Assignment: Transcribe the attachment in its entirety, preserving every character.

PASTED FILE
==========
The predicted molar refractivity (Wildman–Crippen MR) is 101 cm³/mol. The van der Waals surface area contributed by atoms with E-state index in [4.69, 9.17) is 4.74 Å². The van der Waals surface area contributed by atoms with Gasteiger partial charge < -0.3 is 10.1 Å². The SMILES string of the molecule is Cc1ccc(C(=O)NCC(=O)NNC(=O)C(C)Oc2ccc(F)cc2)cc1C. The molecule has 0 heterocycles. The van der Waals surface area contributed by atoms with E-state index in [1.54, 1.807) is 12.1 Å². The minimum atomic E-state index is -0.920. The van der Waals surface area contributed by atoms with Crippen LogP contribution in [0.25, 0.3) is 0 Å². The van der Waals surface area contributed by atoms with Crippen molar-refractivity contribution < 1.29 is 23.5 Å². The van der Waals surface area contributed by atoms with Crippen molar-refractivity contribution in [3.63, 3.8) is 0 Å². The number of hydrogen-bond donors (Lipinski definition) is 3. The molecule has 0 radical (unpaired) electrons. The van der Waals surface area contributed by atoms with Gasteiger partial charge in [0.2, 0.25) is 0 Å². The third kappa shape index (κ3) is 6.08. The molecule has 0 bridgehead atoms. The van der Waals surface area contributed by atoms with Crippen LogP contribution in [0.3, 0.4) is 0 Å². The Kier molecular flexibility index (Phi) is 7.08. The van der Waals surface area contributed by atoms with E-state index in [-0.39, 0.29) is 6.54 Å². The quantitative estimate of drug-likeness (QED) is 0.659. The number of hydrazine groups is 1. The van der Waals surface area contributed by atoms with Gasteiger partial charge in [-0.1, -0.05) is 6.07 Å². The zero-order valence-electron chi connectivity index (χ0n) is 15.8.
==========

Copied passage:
The predicted molar refractivity (Wildman–Crippen MR) is 101 cm³/mol. The van der Waals surface area contributed by atoms with E-state index in [4.69, 9.17) is 4.74 Å². The van der Waals surface area contributed by atoms with Gasteiger partial charge < -0.3 is 10.1 Å². The SMILES string of the molecule is Cc1ccc(C(=O)NCC(=O)NNC(=O)C(C)Oc2ccc(F)cc2)cc1C. The molecule has 0 heterocycles. The van der Waals surface area contributed by atoms with E-state index in [1.54, 1.807) is 12.1 Å². The minimum atomic E-state index is -0.920. The van der Waals surface area contributed by atoms with Crippen LogP contribution in [0.25, 0.3) is 0 Å². The van der Waals surface area contributed by atoms with Crippen molar-refractivity contribution < 1.29 is 23.5 Å². The van der Waals surface area contributed by atoms with Crippen molar-refractivity contribution in [3.63, 3.8) is 0 Å². The number of hydrogen-bond donors (Lipinski definition) is 3. The molecule has 0 radical (unpaired) electrons. The van der Waals surface area contributed by atoms with Gasteiger partial charge in [0.2, 0.25) is 0 Å². The third kappa shape index (κ3) is 6.08. The molecule has 0 bridgehead atoms. The van der Waals surface area contributed by atoms with Crippen LogP contribution in [0.3, 0.4) is 0 Å². The Kier molecular flexibility index (Phi) is 7.08. The van der Waals surface area contributed by atoms with E-state index in [-0.39, 0.29) is 6.54 Å². The quantitative estimate of drug-likeness (QED) is 0.659. The number of hydrazine groups is 1. The van der Waals surface area contributed by atoms with Gasteiger partial charge in [-0.1, -0.05) is 6.07 Å². The zero-order valence-electron chi connectivity index (χ0n) is 15.8.